On that note, there’s nothing wrong with paying a few extra bills for a ukulele that has a unique outlook, but do remember that the looks won’t make it more playable or give it a better sound.

Solid Wood Ukuleles

A selection of ukuleles made completely from solid wood fill this mid-level price range.

In comparison to laminated wood (plywood), solid wood resonates better. Generally, the latter will have more volume, bass, warmth than the cheaper counterpart.

However, there have been exceptions in this case when a well-built laminated ukulele sounded every bit as good as the solid wood model. We aren’t saying you shouldn’t buy one, but please do your homework before spending on these. And if you’re not satisfied with the sound, don’t be afraid to return it.

Electronics and Cutaway Body

When you want to use an amplifier for the performance or record it, acoustic-electric ukuleles should be perfect for this task.

A cutaway gives easier access to higher frets which is optimum to play intricate solos or melodies. Most beginner players won’t even need the cutaway, but it could prove to be helpful down the road. Plus, it does look slightly look. So, win-win!

$510 and Up: High-End Ukuleles

Soprano vs Concert Ukulele

At the top of the pyramid, we find only the best quality ukuleles from established brands across the world.

The price can vary drastically in this tier as even the smallest details can hike up the bargain. Factors like grade of wood, body size, ornamentation, and finish can be determining actors in the price.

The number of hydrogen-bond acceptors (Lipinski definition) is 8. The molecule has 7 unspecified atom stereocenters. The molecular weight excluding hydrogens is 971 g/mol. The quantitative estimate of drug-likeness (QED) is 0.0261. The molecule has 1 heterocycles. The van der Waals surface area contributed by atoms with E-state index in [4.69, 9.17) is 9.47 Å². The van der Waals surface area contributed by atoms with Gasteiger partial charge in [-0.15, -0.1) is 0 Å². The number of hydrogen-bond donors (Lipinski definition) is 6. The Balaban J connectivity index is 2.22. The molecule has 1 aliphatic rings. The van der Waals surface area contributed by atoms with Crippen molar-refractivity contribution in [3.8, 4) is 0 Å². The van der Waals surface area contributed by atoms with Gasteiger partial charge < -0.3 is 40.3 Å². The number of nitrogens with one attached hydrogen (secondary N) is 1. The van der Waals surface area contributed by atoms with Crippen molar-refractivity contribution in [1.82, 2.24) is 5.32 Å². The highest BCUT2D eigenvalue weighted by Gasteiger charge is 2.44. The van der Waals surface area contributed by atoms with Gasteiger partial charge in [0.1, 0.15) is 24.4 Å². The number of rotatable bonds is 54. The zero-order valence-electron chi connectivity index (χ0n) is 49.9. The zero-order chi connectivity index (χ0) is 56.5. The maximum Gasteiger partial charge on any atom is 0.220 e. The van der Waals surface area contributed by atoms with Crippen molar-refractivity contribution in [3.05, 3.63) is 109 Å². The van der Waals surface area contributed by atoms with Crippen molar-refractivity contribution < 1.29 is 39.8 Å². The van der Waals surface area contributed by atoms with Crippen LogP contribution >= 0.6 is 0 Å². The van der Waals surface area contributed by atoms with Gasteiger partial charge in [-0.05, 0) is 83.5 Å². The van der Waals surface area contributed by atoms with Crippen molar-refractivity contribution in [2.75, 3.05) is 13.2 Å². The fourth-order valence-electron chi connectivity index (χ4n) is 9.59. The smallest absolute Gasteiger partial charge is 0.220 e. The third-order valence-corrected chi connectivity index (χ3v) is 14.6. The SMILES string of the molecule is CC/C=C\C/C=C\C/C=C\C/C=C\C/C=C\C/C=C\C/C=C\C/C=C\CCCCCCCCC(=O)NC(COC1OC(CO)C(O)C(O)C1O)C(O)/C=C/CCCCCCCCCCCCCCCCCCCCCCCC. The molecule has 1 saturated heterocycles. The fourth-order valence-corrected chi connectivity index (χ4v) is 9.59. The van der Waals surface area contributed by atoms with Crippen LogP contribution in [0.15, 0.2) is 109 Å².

With a budget of around $500, you will find a ton of fancy ukuleles that you can pick. We personally would opt for one that deliver stellar and balanced tune instead of one that’s jam-packed with additional factors that don’t add much value.

Independent Builders

Apart from the large manufactures that are pioneers in the field of ukulele making, there happen to be quite a few small, independent builders who sell their products at premium pricing.

Their production expenses are much lower than the bigger brands but the price is high as these can often be one-off custom versions. Expect these ukes to go for $2,000 and over.

If you have a particular design in mind and wish to put it to effect, these individual builders will turn your plans into reality. You can customize the design of your ukulele, but it’s anything but a cheap affair.

But if there’s some spare money lying around for you to burn, why not construct the ukulele you always envisioned yourself playing?

Bottom Line

Our advice is to buy the best ukulele you can find within your budget. There will always be something better than the previous, and you might deviate from your original plan and end up buying something to only regret it later on. 

Don’t force yourself to spend some extra dollars “just because” when there are plenty of incredible budget options you can opt for.

On the other hand, trying to save too much on your first uke can be counterpart. So keep a decent budget at hand and have fun choosing.